When you enter the Almeida Theatre for Simon Stephens’ latest play, Carmen Disruption, it’s via the stage. It seems part of a campaign by the Islington venue to shake up its audience and perfectly embodies this innovative and imaginative play’s spirit. If you’ve bought a ticket, congratulate yourself and take a bow… but be careful not to walk into an animatronic bull on your way in.
It doesn’t get any less weird. The play follows the nervous breakdown of a singer, who performs the role of Bizet’s Carmen all over the world, interweaving monologues from others, cast as archetypes from that opera, accompanied by a real singer as a chorus. Carmen Disruption clearly has enough arty touches to make plenty of eyes roll. But it works. Stephens’ magical touch creates a world of pure theatre – visionary and inspiring.
Stephens’ work can’t be easy for the actors but the performances are uniformly good. Viktoria Vizin, who has sung Carmen in 17 productions, has a voice that blows you away. Sharon Small, as The Singer, is superbly believable; I bet she’s been chatting to Vizin a lot about the pressured nomadic lifestyle of an opera star. Playing Stephens’ version of the title character, recast as a narcissistic rent boy, Jack Farthing is especially strong.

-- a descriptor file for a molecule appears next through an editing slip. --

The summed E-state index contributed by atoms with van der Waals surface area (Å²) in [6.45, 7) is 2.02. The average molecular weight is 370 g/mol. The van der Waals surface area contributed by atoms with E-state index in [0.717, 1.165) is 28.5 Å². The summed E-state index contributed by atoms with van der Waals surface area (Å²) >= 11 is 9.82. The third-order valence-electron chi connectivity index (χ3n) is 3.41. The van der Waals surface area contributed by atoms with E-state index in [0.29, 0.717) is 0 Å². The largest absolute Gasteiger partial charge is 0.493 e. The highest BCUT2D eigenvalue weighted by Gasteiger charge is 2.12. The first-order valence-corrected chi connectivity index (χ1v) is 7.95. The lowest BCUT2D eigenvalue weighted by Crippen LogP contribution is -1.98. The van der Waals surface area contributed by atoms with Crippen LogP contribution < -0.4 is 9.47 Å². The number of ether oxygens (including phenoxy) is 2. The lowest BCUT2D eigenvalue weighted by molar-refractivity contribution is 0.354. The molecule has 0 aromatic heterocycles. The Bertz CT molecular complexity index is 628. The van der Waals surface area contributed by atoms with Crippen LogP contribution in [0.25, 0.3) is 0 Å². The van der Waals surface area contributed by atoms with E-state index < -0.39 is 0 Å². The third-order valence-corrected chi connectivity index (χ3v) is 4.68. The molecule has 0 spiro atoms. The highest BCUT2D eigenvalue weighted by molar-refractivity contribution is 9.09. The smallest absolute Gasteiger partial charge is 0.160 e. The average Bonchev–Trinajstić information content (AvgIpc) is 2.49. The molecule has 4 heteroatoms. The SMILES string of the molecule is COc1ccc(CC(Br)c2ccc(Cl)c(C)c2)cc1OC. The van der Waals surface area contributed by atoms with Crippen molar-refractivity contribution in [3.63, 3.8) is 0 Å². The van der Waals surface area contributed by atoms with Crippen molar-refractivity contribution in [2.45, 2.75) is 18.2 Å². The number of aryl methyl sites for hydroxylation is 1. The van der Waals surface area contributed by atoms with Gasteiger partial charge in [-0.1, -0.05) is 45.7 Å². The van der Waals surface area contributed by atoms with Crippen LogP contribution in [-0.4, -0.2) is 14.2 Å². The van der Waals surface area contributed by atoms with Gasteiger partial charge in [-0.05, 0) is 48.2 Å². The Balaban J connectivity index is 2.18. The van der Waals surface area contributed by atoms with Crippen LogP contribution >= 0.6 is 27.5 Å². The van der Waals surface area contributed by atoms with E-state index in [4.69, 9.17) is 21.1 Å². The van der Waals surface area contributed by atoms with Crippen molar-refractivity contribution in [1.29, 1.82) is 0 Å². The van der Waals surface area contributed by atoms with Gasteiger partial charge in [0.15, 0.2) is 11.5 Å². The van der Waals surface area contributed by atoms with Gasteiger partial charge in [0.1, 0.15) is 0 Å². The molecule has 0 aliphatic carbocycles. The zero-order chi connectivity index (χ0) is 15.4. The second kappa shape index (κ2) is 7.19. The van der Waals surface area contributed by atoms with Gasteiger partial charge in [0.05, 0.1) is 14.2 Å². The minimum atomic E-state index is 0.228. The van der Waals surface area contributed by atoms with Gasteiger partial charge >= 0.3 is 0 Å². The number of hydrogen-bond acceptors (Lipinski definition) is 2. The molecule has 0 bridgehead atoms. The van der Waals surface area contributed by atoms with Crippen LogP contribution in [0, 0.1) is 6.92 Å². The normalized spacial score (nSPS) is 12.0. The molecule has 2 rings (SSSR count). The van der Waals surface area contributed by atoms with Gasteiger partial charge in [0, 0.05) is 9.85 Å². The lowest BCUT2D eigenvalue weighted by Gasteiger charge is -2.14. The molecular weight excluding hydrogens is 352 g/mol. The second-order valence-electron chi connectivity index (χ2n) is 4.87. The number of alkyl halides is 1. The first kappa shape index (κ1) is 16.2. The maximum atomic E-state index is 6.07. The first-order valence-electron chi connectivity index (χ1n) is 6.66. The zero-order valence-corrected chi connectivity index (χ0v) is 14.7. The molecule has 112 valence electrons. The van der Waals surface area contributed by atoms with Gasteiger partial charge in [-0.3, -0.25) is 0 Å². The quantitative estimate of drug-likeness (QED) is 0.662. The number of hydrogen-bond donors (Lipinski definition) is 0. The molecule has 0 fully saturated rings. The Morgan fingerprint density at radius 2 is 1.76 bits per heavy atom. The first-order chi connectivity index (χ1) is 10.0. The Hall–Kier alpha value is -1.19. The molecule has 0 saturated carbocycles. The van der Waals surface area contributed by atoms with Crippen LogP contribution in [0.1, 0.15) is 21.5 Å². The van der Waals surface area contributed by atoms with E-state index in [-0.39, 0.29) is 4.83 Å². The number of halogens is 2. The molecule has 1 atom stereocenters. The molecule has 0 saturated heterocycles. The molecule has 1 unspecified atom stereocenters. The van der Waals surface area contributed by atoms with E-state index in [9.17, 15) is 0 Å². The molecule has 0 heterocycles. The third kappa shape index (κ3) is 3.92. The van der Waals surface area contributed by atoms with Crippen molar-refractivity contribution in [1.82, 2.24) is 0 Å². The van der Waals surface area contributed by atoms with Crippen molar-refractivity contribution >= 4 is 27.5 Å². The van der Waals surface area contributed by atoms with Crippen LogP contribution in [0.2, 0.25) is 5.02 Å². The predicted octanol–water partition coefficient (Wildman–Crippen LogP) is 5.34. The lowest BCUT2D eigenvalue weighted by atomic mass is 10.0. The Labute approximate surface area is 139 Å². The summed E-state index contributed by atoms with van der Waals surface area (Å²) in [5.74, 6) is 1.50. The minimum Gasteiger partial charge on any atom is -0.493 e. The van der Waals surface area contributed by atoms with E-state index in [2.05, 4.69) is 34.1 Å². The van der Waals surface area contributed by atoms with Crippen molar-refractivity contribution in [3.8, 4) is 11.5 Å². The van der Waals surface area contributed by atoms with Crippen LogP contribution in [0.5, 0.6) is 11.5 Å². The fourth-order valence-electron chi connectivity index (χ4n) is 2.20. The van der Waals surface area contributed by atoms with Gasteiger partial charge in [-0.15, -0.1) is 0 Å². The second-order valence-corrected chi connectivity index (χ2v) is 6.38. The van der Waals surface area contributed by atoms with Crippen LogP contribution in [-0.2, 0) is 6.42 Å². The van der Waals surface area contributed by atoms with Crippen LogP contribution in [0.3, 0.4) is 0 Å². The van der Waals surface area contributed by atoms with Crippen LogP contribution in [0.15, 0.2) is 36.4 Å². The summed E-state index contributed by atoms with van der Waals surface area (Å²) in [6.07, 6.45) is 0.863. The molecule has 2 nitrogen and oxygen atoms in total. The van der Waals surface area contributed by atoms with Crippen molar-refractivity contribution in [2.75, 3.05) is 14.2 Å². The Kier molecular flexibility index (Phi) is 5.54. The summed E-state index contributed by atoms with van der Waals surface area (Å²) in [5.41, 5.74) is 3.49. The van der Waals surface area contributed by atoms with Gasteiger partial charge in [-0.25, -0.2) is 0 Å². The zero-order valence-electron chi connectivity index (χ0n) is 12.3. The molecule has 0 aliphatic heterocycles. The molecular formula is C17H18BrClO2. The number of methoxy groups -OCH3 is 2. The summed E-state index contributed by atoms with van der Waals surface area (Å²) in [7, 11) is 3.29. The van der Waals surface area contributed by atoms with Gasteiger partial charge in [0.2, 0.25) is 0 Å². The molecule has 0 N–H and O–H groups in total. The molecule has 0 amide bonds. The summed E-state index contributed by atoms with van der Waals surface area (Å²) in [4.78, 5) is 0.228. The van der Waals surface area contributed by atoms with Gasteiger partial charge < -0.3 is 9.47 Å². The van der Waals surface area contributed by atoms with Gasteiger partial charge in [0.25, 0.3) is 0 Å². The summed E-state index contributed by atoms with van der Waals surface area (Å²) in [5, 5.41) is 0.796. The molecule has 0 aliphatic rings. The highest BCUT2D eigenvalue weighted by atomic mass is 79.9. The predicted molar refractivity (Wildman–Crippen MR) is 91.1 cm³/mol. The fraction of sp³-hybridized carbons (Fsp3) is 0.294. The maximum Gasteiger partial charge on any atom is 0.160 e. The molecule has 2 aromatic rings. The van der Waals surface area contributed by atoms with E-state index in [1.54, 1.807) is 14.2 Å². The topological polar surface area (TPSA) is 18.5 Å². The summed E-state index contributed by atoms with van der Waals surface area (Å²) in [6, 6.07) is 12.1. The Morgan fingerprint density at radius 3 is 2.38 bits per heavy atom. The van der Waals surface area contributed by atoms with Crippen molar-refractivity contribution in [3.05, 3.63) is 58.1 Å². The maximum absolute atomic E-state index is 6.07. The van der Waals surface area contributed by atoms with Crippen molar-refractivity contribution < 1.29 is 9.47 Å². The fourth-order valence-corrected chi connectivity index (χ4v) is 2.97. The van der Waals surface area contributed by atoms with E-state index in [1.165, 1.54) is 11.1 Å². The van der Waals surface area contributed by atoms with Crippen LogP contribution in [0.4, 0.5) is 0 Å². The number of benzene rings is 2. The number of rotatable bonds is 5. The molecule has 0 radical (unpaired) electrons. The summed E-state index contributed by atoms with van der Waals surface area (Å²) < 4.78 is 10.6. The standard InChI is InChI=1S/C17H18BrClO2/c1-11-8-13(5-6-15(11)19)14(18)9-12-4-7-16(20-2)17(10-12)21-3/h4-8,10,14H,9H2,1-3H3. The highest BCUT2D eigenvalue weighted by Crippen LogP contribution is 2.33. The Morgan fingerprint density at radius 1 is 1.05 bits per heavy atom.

Michael Longhurst directs the production marvellously, with a control that gives Stephens’ text perfect space to breath. Lizzie Clachan’s design, along with stunning lighting by Jack Knowles, matches the poetry of the piece. Vitally, the whole team seems convinced by the power of the play.
Stephens’ motif is loneliness. His characters are isolated, desperate and frustrated, using whatever they can, mostly sex, to connect with others. Yet, despite some extreme behaviour and extravagant lifestyles, we can always connect with them. And no matter how strange the play feels, it is rooted. Much is sure to be made of the technology in the play – phones are plentiful and often commented upon – which gives Carmen Disruption its contemporary commentary, but the play’s power comes from universal themes.
Until 23 May 2015
Photo by March Brenner